Why You Shouldn’t Fly Right After a Foot Surgery
When it comes to flying, most of us can agree that the idea of sitting for a long period of time and the lack of space for a stretch isn’t too enticing. When it comes to recovery, these accommodations have no business helping that process; it doesn’t seem comfortable, especially when you’ve just completed a surgery. At times travel can be unexpected and require a quick book, but so can a surgery, and doing both may seem achievable when you’re really in a pinch to do so. However, doctors say flying right after a procedure creates a major health risk. Here’s what you should know:
A Primary Cause for Concern When Flying: Blood Clots
Did you know that everyone is at risk of a blood clot during a flight that lasts longer than 4 hours? Now imagine the risk you take when your body is already in a blood clotting stage during surgery recovery. Hemostasis, a natural process where the body intentionally creates a blood clot to stop injured blood vessels from bleeding and repair damaged tissue. This is crucial for healing and recovery.
Flying after lower limb surgeries such as the foot creates a great risk of experiencing deep vein thrombosis (DVT), a blood clot that occurs in the deep veins of the legs. Thus, patients recovering from foot or ankle surgery are especially at risk. DVTs are also dangerous because they can break off and travel through the bloodstream, up the legs, and into the lungs creating a blockage known as pulmonary embolism. In most cases, doctors who perform foot and ankle surgeries recommend that you avoid travel for at least 4 weeks, while some advise waiting 3 months or longer depending on your case. Your recovery time frame should always be discussed with your doctor directly.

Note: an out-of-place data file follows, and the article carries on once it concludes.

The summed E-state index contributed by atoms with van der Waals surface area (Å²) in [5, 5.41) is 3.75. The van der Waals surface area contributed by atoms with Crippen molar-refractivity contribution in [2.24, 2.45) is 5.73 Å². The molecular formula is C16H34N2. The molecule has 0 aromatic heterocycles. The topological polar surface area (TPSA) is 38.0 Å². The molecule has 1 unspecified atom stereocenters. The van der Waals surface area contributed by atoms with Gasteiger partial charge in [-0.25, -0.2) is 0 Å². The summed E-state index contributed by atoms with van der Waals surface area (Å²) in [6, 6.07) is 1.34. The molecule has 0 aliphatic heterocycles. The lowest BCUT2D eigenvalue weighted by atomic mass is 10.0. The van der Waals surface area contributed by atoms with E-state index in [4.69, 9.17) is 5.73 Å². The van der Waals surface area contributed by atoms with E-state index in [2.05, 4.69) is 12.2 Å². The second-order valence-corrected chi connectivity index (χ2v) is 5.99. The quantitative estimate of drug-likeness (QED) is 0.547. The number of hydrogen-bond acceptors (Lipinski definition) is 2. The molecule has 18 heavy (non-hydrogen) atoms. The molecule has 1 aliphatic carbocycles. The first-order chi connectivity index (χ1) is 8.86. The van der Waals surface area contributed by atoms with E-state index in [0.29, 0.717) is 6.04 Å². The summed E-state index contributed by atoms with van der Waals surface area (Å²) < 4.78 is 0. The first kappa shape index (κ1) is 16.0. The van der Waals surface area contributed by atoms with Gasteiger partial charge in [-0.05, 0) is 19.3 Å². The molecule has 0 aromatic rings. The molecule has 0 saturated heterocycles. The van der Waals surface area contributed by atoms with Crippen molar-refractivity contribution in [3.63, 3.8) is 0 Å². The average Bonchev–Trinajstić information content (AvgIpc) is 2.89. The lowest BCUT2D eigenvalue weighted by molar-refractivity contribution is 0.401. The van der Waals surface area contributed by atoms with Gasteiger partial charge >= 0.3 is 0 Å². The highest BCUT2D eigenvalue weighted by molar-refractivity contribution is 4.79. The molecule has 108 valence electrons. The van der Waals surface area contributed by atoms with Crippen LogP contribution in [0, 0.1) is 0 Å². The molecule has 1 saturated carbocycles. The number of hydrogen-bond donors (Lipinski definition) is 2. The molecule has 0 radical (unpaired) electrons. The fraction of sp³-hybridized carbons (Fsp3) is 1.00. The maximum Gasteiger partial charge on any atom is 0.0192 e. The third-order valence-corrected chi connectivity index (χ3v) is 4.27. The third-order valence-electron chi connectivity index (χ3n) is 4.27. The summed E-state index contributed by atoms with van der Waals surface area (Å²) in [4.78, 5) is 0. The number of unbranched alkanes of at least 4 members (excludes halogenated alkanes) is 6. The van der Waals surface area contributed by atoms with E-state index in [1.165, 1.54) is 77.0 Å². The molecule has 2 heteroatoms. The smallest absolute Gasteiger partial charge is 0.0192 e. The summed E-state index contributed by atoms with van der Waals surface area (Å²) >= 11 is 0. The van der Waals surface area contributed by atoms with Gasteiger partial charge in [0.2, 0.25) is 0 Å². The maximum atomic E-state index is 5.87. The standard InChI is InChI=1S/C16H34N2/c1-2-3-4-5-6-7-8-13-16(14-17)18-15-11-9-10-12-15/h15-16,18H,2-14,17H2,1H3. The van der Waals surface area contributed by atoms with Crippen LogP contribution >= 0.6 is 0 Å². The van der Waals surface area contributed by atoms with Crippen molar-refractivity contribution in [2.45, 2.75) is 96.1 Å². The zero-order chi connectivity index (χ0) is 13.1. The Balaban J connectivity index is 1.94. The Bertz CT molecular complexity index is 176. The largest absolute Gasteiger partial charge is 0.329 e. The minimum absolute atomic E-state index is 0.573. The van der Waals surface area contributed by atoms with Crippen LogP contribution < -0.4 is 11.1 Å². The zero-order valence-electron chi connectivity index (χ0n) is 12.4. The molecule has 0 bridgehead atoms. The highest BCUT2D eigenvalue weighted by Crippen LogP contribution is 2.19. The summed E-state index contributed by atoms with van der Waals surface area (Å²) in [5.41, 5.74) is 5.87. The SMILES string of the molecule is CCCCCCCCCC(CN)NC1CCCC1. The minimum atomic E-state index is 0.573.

How does flying increase risk of DVTs?
Air travel travel increases blood clotting for a few reasons:
Sitting down during a longer period of time; a catalyst for blood clots to form due to immobili
No room to stretch or provide more blood flow
Taking select oral contraceptives
Having a known predisposition to blood clots, or blood disorders
What if I absolutely can’t avoid traveling after my surgery?
As a last case scenario, and as approved by your doctor, here a few things you can do to prevent the risk for blood clotting:
Try to move as much as possible. Stand when appropriate, walk, or stretch down the aisle; take a restroom break
Massage your legs and calves by performing upward manipulations towards the heart to encourage blood flow
Wear a compression hose to increase circulation in your lower legs and feet
Avoid drinking caffeinated or alcoholic beverages during the flight. Drink your water and stay hydrated as much as possible
Life happens, and sometimes there is not a convenient time for a surgery, or a travel plan. If you have the option, scheduling your air travel during another time of year may be in your best interest to avoid any of these risks. If you are expecting a trip shortly after a surgery, talk with your doctor. Some cases can be modified due to the severity of the surgery, the type of surgery, and your expected recovery time. Wasatch Foot & Ankle recommends taking air travel plans seriously when it comes to scheduling a flight, so chat with your doctor today regarding any travel restrictions.